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    I have some research to do about the effects of factors on Russia's economy around the turn of the century. Can anyone describe how Redemption payments, Overseas Trade, Agricultural development, and foreign investments effected the economy.
    Struggling to find any substantial information.
    Any help appreciated
    Thanks
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    Redemption payments, paid by former serfs to 'buy' their freedom, or reimburse the nobles for their loss during Emancipation. They affected the economy because a) serfs did not have a lot of spare money, as they were still paying these patments, and b) the mirs, peasant communes, were responsible for collecting the payments. They did not like peasants moving out of the commune, and so were a barrier to factories and cities. They kept the workforce in the countryside, where the government did not want it. Without the payments, the communes wouldn't really have minded where they went.

    Overseas Trade - encouraged by Vyshnegradsky and Witte, Russia's development of transport links made it a big exporter, especially of oil. The economy relied heavily on foreign investment, stimulated by Witte, so trade was very important. After getting onto the gold standard, Russia could trade effectively with foreign countries, and it had huge natural resources and workforce ready to be exploited to make huge export profits. Obviously the government wanted as much money as possible, so wanted trade to be as healthy as possible. Unfortunately, the policy was 'we ourselves shall not eat, but we shall export' and huge exports were balanced by poor living conditions in Russia for peasants and workers. They saw no benefit.

    Agricultural Development - both Vyshnegradsky and Witte neglected agricultural development in favour of industry, especially heavy. In reality, most of Russia's workers still lived on farms. There was little mechanisation and peasants still farmed the way they always had, making huge wastage of manpower and land. Agriculture was an 'untapped' resource, but neither finance minister was particularly interested in utilising it. Agricultural development was neglected by 1900, which also contributed to the problems of redemption payments.

    Foreign Investments - Witte had encouraged huge foreign investment in Russia - especially from France. Foreign investors saw 'state capitalism', the system of the state looking after industry to ensure it flourished, as a very safe bet. Huge oil reserves in the Caucasus attracted American investment. The huge amount of money pouring in helped the economy to take off, but also increased Russia's unhealthy reliance on foreign money. It also tied the government into 'state capitalism', as investors were relying on it to ensure their money was safe.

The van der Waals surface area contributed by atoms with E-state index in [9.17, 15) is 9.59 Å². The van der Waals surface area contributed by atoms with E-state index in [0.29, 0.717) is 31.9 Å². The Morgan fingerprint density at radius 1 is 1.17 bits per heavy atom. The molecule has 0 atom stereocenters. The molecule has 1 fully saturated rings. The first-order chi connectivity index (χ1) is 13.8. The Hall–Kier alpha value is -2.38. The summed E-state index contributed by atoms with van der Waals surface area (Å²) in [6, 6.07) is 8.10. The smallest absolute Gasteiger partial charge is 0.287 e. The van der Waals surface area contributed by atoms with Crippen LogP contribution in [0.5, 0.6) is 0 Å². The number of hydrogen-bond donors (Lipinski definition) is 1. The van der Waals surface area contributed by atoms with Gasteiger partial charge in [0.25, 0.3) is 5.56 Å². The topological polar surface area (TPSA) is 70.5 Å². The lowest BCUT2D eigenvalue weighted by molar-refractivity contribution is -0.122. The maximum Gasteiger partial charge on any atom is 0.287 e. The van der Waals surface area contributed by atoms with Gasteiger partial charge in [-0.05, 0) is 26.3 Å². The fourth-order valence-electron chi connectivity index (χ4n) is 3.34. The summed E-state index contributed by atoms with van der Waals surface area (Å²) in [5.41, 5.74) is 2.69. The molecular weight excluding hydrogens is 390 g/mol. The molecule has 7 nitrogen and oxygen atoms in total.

Hope that helps, it is somewhat brief but make give you ideas/jog your memory.
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    (Original post by bobdat)
    Redemption payments, paid by former serfs to 'buy' their freedom, or reimburse the nobles for their loss during Emancipation. They affected the economy because a) serfs did not have a lot of spare money, as they were still paying these patments, and b) the mirs, peasant communes, were responsible for collecting the payments. They did not like peasants moving out of the commune, and so were a barrier to factories and cities. They kept the workforce in the countryside, where the government did not want it. Without the payments, the communes wouldn't really have minded where they went.

    Overseas Trade - encouraged by Vyshnegradsky and Witte, Russia's development of transport links made it a big exporter, especially of oil. The economy relied heavily on foreign investment, stimulated by Witte, so trade was very important. After getting onto the gold standard, Russia could trade effectively with foreign countries, and it had huge natural resources and workforce ready to be exploited to make huge export profits. Obviously the government wanted as much money as possible, so wanted trade to be as healthy as possible. Unfortunately, the policy was 'we ourselves shall not eat, but we shall export' and huge exports were balanced by poor living conditions in Russia for peasants and workers. They saw no benefit.

    Agricultural Development - both Vyshnegradsky and Witte neglected agricultural development in favour of industry, especially heavy. In reality, most of Russia's workers still lived on farms. There was little mechanisation and peasants still farmed the way they always had, making huge wastage of manpower and land. Agriculture was an 'untapped' resource, but neither finance minister was particularly interested in utilising it. Agricultural development was neglected by 1900, which also contributed to the problems of redemption payments.

    Foreign Investments - Witte had encouraged huge foreign investment in Russia - especially from France. Foreign investors saw 'state capitalism', the system of the state looking after industry to ensure it flourished, as a very safe bet. Huge oil reserves in the Caucasus attracted American investment. The huge amount of money pouring in helped the economy to take off, but also increased Russia's unhealthy reliance on foreign money. It also tied the government into 'state capitalism', as investors were relying on it to ensure their money was safe.

    Hope that helps, it is somewhat brief but make give you ideas/jog your memory.
    Thank-you so much :xmasgrin:
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    You're very welcome.
 
 
 
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